FIVE years ago, Nigel and Sally Rowe raised concerns after two six-year-old boys in their son’s classes at a Church of England primary school were allowed to attend while identifying as girls.
Pupils were told they should refer to the boys as ‘her’ and use the female names the two had adopted.
Understandably, the Rowes’ sons were disturbed and the couple complained that the school should not be allowing six-year-old children to ‘transition’.
It might also have been expected that a C of E school would respect basic Christian teaching that we are all created male and female. Scientifically speaking, you can’t change your biological sex. Furthermore, in UK law you can’t alter your legal gender until you are 18. So why was the school indulging six-year-olds?
The school had no sympathy with the points raised by the Rowes or the disturbing effect on their sons. In fact, no sympathy for truth, science, Christian teaching, or even the law.
Instead, the couple were told one of their sons would be deemed to be demonstrating ‘transphobic behaviour’ if he refused to ‘acknowledge a transgendered person’s true gender, e.g. by failing to use their adopted name or using gender inappropriate pronouns’.
The irony of a person’s ‘true gender’ being ‘adopted’ was obviously lost on the school. The Rowe children merely wanted to refer to their friends by their true gender.
Not put off by the school’s appalling response, the couple complained to the local diocese. Surely the Church would understand their sons’ desire to speak truthfully about the gender of their friends?
But no. The diocese backed the school’s position, citing the Church of England report Valuing All God’s Children in support of recognising a six-year-old’s ‘transition’.
This guidance, which cites the LGBT campaign group Stonewall more than 20 times, is used by the Church’s 4,700 primary schools. It says children as young as five should be affirmed if they want to identify as the opposite gender.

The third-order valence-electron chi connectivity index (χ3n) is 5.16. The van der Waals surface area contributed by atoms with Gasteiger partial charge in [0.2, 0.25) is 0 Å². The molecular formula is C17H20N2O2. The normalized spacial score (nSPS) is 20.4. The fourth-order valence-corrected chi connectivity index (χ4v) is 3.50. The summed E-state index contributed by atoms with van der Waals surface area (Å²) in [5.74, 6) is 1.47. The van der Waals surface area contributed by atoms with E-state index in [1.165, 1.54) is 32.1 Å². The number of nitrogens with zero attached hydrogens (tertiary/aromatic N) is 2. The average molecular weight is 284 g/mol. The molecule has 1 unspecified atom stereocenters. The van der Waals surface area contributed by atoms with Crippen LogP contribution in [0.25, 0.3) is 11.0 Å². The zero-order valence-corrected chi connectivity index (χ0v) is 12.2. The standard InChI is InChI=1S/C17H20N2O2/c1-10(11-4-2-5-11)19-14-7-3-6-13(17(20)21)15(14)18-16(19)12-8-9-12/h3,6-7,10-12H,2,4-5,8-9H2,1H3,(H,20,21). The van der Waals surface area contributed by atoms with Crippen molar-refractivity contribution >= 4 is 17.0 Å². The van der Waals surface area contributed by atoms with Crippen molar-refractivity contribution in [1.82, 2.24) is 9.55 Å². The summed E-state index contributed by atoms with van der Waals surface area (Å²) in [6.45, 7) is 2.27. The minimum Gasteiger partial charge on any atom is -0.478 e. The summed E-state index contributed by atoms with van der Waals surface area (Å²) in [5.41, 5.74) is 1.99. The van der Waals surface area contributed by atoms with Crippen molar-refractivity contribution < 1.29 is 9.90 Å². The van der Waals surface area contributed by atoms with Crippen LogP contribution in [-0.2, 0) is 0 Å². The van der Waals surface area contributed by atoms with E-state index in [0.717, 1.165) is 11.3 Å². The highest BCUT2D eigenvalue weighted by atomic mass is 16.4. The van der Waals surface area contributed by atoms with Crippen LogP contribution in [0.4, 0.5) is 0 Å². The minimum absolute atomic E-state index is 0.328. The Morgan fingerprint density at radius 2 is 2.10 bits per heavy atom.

At this point, the Rowes decided to withdraw their children and home-school them, rather see them disturbed and indoctrinated. What sensible parent wouldn’t?
They also took their case to the media. Surely in the court of public opinion people would sympathise? Instead, they found themselves vilified and accused of having medieval opinions by Phillip Schofield on ITV’s This Morning.
When I went on BBC News to discuss the case. Presenter Simon McCoy couldn’t resist asking me if I was homophobic. He said: ‘This is a conversation, if there was television 100 years ago, I suspect we’d be having, I’m a bit surprised in 2017, when we all know that youngsters do develop much earlier, that children grow into adults, that some of them are different …’
Notice the arrogant assumption from the mainstream media that believing that six-year-olds can’t change gender is outdated and harmful.
In spite of such opposition, and in spite of being ostracised by much of the local community, the Rowes fought on, asking the Department for Education to intervene. They presented expert evidence showing how trans-affirming policies lead to ‘catastrophic outcomes’ for many children.
The Department for Education rejected their case, arguing that the school’s treatment of two children who chose to identify as the opposite gender ‘does not constitute education’. But with the help of the Christian Legal Centre, the Rowes pursued a judicial review of that decision and were granted permission by Lord Justice Lane for their case to be heard in full at the High Court.
Now, five years later, rather than face a judicial review, the Department for Education has decided to settle the case. As part of the settlement, the Government has committed to reform guidance for schools on transgender issues.
It said there will be a ‘public consultation on draft guidance in autumn 2022, to which the claimants will have the opportunity to respond’. The Rowes were also awarded £22,000 in costs, which they intend to donate to the Christian Legal Centre.
In a speech last month, the then Attorney General, Suella Braverman, provided some clarification on how schools should treat children who are questioning their gender. It was as if she knew of the Rowes’ case and directed her comments to the school concerned, without actually naming it.
She said: ‘No child should be made to fear punishment or disadvantage for refusing to adopt a preferred pronoun for a gender-questioning child.’ This is exactly what the Rowes wanted all along and indicates what the proposed guidance will say.
The moral of the story is that courage, conviction, and perseverance in the truth eventually wins. The Rowes were vilified, ostracised, and lost friends for taking their stand. They persevered in the knowledge that what they were doing was right, not just for their children, but for all the school’s pupils. In the end, they have been vindicated.
It’s time for parents, teachers, and governors to stand up against the sexualisation of young children. Silence is acquiescence – you are complicit in the abuse. Who will speak for the children? I hope the example of the Rowes encourages many more to do so. We can’t allow the next generation to be sexualised and lied to any more.